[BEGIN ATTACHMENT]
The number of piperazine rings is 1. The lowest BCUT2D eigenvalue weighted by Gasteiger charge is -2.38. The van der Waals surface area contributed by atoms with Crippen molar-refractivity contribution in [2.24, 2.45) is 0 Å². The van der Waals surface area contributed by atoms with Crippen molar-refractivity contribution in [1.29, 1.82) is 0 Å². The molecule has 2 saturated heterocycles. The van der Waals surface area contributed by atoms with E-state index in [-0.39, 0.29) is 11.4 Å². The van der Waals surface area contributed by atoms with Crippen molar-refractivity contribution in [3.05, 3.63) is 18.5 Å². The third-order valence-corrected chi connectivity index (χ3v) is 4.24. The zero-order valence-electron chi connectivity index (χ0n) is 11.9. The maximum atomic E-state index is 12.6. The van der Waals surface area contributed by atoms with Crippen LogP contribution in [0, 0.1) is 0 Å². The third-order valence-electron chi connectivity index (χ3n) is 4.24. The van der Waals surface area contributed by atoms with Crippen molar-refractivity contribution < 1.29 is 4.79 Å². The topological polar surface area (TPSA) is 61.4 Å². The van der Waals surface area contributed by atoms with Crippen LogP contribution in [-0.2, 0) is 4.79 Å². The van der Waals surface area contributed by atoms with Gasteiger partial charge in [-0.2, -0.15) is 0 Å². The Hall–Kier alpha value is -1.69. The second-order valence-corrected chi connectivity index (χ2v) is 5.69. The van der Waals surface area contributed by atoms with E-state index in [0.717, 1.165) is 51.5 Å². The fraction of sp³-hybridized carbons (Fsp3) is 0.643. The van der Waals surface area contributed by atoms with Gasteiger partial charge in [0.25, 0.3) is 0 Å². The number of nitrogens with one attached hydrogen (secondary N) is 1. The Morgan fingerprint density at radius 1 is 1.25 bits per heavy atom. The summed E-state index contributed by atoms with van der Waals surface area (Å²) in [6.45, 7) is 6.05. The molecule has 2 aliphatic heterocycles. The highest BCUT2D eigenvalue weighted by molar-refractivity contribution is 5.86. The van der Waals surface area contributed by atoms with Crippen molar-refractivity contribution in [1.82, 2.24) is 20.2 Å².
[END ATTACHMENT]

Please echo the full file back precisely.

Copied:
The number of piperazine rings is 1. The lowest BCUT2D eigenvalue weighted by Gasteiger charge is -2.38. The van der Waals surface area contributed by atoms with Crippen molar-refractivity contribution in [2.24, 2.45) is 0 Å². The van der Waals surface area contributed by atoms with Crippen molar-refractivity contribution in [1.29, 1.82) is 0 Å². The molecule has 2 saturated heterocycles. The van der Waals surface area contributed by atoms with E-state index in [-0.39, 0.29) is 11.4 Å². The van der Waals surface area contributed by atoms with Crippen molar-refractivity contribution in [3.05, 3.63) is 18.5 Å². The third-order valence-corrected chi connectivity index (χ3v) is 4.24. The zero-order valence-electron chi connectivity index (χ0n) is 11.9. The maximum atomic E-state index is 12.6. The van der Waals surface area contributed by atoms with Crippen LogP contribution in [0, 0.1) is 0 Å². The third-order valence-electron chi connectivity index (χ3n) is 4.24. The van der Waals surface area contributed by atoms with Crippen molar-refractivity contribution < 1.29 is 4.79 Å². The topological polar surface area (TPSA) is 61.4 Å². The van der Waals surface area contributed by atoms with Crippen LogP contribution in [-0.2, 0) is 4.79 Å². The van der Waals surface area contributed by atoms with Gasteiger partial charge in [-0.2, -0.15) is 0 Å². The Hall–Kier alpha value is -1.69. The second-order valence-corrected chi connectivity index (χ2v) is 5.69. The van der Waals surface area contributed by atoms with E-state index in [0.717, 1.165) is 51.5 Å². The fraction of sp³-hybridized carbons (Fsp3) is 0.643. The van der Waals surface area contributed by atoms with Gasteiger partial charge in [0.25, 0.3) is 0 Å². The number of nitrogens with one attached hydrogen (secondary N) is 1. The Morgan fingerprint density at radius 1 is 1.25 bits per heavy atom. The summed E-state index contributed by atoms with van der Waals surface area (Å²) in [6.45, 7) is 6.05. The molecule has 2 aliphatic heterocycles. The highest BCUT2D eigenvalue weighted by molar-refractivity contribution is 5.86. The van der Waals surface area contributed by atoms with Crippen molar-refractivity contribution in [1.82, 2.24) is 20.2 Å².